Wars against guerrilla organizations with state-like capabilities cannot be decided on the ground, but rather in the minds of people. Israel has been intensively preparing for such a war. In 2006, the IDF attempted to carry out a well-known ground maneuver that failed because Israel did not face a clearly defined enemy and its military was not geared toward looking for guerilla fighters in Lebanon’s mountainous terrain. Since then, several chief commanders of the Northern Territorial Command have promised, in their very own words, that Israel will not spare Lebanon’s infrastructures and will wreak as much destruction in as little time as possible to force Nasrallah to stop firing rockets and missiles well before he runs out of them.
And there’s something else. According to quite a few assessments, when the next war breaks out, Nasrallah will attempt to do what no Arab leader has attempted to do in the last 40 years. He will try to carry out a strategic seizure of areas within Israel proper. In a swift and startling commando operation, he will attempt to invade it and perhaps take over the Karmia kibbutz or the town of Shlomi or any other Israeli town close enough to the Blue Line. Israel might be caught off guard.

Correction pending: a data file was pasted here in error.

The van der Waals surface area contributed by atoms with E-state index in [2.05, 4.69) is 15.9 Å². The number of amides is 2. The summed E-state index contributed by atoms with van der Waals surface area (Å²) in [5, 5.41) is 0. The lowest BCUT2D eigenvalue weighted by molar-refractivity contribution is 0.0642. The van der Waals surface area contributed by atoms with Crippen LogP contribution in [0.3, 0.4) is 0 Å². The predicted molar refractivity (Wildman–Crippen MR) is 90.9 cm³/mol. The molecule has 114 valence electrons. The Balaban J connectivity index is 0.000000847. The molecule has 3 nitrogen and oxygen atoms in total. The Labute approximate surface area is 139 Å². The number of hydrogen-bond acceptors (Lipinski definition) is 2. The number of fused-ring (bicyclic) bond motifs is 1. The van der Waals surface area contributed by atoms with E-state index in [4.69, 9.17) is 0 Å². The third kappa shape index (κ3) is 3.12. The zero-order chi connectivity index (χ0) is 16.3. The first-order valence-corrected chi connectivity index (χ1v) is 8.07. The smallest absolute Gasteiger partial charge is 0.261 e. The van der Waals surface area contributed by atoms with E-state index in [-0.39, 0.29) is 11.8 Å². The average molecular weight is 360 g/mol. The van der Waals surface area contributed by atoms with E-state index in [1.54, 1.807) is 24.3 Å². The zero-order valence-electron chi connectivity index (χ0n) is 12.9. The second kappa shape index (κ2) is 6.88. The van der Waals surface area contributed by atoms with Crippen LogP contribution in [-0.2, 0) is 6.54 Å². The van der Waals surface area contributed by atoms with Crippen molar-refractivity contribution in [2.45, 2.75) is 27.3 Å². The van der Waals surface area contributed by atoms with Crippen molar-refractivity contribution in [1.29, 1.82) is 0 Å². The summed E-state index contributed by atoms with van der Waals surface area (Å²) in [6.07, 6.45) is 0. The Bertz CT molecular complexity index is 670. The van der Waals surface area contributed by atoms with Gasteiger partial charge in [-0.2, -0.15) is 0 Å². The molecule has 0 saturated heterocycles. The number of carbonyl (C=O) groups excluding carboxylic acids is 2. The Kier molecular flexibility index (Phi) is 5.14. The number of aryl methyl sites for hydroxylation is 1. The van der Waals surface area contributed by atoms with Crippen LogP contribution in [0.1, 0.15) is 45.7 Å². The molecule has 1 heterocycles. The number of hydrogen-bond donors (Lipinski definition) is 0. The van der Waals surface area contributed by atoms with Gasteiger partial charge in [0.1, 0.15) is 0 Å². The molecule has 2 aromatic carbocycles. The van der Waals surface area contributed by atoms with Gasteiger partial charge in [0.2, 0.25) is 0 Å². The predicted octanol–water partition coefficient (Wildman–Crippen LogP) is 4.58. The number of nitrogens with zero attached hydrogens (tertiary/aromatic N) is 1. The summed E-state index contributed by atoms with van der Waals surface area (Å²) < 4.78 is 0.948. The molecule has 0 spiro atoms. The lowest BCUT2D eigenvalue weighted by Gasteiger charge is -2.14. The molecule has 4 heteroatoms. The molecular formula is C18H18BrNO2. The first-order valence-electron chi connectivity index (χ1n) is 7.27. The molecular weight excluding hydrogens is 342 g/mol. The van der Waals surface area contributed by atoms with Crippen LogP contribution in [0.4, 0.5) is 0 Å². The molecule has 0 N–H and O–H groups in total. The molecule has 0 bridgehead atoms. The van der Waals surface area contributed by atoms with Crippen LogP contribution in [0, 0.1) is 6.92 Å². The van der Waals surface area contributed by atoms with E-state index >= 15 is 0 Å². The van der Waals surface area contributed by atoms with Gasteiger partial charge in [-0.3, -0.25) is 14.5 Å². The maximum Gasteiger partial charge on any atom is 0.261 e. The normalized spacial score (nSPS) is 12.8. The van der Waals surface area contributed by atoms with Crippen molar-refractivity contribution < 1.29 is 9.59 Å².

The IDF looks with concern at the ground capabilities Hezbollah has been demonstrating in Syria, noting that it has learned to operate large ground frameworks such as battalions, brigades and even larger ones. It can carry out an orderly ground campaign, putting up military-like resistance. In light of this, the IDF is bracing for the possibility that Hezbollah — if only to go down in history as having done this — will attempt to mount such a “mindset-changing” move, hitting Israel in its underbelly, thereby breaking the paradigm that “no foothold inside Israel’s territory will be allowed.”